Photo caption: CEHD faculty members Jacob Hackett and Nadia Behizadeh have led King Middle School teachers and administrators through community walks, team-building exercises and instructional strategies that can be used to teach students about historical inequities and their current impact on school and student achievement.
story by Claire Miller
Clinical Assistant Professor Jacob Hackett and Assistant Professor Nadia Behizadeh received a $49,000 grant from the U.S. Department of Education’s Improving Teacher Quality State Grants Program to train local middle school teachers to incorporate social justice content into their curriculum.
Hackett and Behizadeh are working with Maurice Hobson, assistant professor of African-American studies in Georgia State University’s College of Arts and Sciences, and Project South, a community-based social justice organization, on the grant, which helps teachers at Martin Luther King, Jr. Middle School in Atlanta’s Summerhill neighborhood add more materials and activities focused on Atlanta history, the city’s participation in the Civil Rights Movement and the African-American experience.
“We synthesize these perspectives to support teachers to in turn support their students to be change agents with local political knowledge of the history and decisions that have disproportionately disenfranchised people of color,” Hackett said.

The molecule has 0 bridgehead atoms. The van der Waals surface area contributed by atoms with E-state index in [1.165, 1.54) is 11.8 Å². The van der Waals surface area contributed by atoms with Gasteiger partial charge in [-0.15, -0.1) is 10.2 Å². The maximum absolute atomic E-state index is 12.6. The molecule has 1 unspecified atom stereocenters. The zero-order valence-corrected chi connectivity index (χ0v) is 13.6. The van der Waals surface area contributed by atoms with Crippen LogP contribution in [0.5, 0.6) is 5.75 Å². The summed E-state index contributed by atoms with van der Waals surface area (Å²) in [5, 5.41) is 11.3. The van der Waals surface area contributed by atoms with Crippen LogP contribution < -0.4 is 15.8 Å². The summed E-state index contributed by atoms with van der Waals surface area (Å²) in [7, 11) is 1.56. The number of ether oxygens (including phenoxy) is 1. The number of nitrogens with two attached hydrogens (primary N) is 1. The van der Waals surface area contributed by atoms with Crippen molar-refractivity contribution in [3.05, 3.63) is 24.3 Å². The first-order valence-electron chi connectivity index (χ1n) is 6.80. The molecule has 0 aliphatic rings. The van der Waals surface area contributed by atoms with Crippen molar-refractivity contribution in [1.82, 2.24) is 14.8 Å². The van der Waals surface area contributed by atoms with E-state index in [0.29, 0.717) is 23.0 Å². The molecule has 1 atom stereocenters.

The grant team has led King Middle School teachers and administrators through community walks, team-building exercises and instructional strategies that can be used to teach students about historical inequities and their current impact on school and student achievement.
“It’s been an extremely valuable resource because it has enabled us to share historical facts and experiences with the students who live in these communities where so much of that history took place,” said Johnnie Ford, a longtime educator who has served as a literacy instructional coach at King Middle School for the last six years. “We’ve incorporated social justice writing to help give students a voice about things going on in their everyday lives and communities.”
Since the grant began, Ford believes the social justice curriculum – and the historical context it offers – has changed the way her students see their own communities.
“Students realize that they have an effect on what actually happens in their community and can see themselves as civic participants, instead of just being recipients of decisions that are made from people outside of their communities,” she explained. “They start to see the real value in voting and civic participation. They believe that they can have a say in their communities.
“As educators who work at a school named after a social justice leader, it is incumbent upon us to not only talk about Dr. King’s dream but to understand his dream and how we can be more effective in achieving his dream,” she added.